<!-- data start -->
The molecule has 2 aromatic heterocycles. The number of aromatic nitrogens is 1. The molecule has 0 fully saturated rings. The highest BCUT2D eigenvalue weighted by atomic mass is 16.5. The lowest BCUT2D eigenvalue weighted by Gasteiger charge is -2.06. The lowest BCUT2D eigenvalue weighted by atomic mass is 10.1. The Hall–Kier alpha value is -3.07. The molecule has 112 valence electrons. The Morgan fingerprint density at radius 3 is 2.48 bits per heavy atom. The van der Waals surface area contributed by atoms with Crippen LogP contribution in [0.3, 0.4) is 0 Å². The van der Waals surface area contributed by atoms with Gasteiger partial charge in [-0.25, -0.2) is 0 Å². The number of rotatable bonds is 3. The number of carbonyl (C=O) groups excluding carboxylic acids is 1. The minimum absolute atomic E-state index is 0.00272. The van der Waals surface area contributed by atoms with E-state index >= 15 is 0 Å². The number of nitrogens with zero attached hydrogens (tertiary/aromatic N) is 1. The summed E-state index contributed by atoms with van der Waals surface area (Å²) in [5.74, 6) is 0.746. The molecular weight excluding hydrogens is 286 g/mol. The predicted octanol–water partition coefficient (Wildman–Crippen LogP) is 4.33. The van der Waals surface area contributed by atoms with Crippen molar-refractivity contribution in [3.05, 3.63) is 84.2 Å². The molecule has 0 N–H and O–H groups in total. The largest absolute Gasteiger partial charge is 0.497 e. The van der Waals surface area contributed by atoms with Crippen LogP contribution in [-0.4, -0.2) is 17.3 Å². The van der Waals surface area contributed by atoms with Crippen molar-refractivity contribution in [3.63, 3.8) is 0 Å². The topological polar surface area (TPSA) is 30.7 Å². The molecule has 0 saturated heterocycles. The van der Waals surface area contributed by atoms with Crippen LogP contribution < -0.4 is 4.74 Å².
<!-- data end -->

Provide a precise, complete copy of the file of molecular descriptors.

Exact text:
The molecule has 2 aromatic heterocycles. The number of aromatic nitrogens is 1. The molecule has 0 fully saturated rings. The highest BCUT2D eigenvalue weighted by atomic mass is 16.5. The lowest BCUT2D eigenvalue weighted by Gasteiger charge is -2.06. The lowest BCUT2D eigenvalue weighted by atomic mass is 10.1. The Hall–Kier alpha value is -3.07. The molecule has 112 valence electrons. The Morgan fingerprint density at radius 3 is 2.48 bits per heavy atom. The van der Waals surface area contributed by atoms with Crippen LogP contribution in [0.3, 0.4) is 0 Å². The van der Waals surface area contributed by atoms with Gasteiger partial charge in [-0.25, -0.2) is 0 Å². The number of rotatable bonds is 3. The number of carbonyl (C=O) groups excluding carboxylic acids is 1. The minimum absolute atomic E-state index is 0.00272. The van der Waals surface area contributed by atoms with E-state index >= 15 is 0 Å². The number of nitrogens with zero attached hydrogens (tertiary/aromatic N) is 1. The summed E-state index contributed by atoms with van der Waals surface area (Å²) in [5.74, 6) is 0.746. The molecular weight excluding hydrogens is 286 g/mol. The predicted octanol–water partition coefficient (Wildman–Crippen LogP) is 4.33. The van der Waals surface area contributed by atoms with Crippen molar-refractivity contribution in [3.05, 3.63) is 84.2 Å². The molecule has 0 N–H and O–H groups in total. The largest absolute Gasteiger partial charge is 0.497 e. The van der Waals surface area contributed by atoms with Crippen LogP contribution in [-0.4, -0.2) is 17.3 Å². The van der Waals surface area contributed by atoms with Crippen molar-refractivity contribution in [3.63, 3.8) is 0 Å². The topological polar surface area (TPSA) is 30.7 Å². The molecule has 0 saturated heterocycles. The van der Waals surface area contributed by atoms with Crippen LogP contribution < -0.4 is 4.74 Å².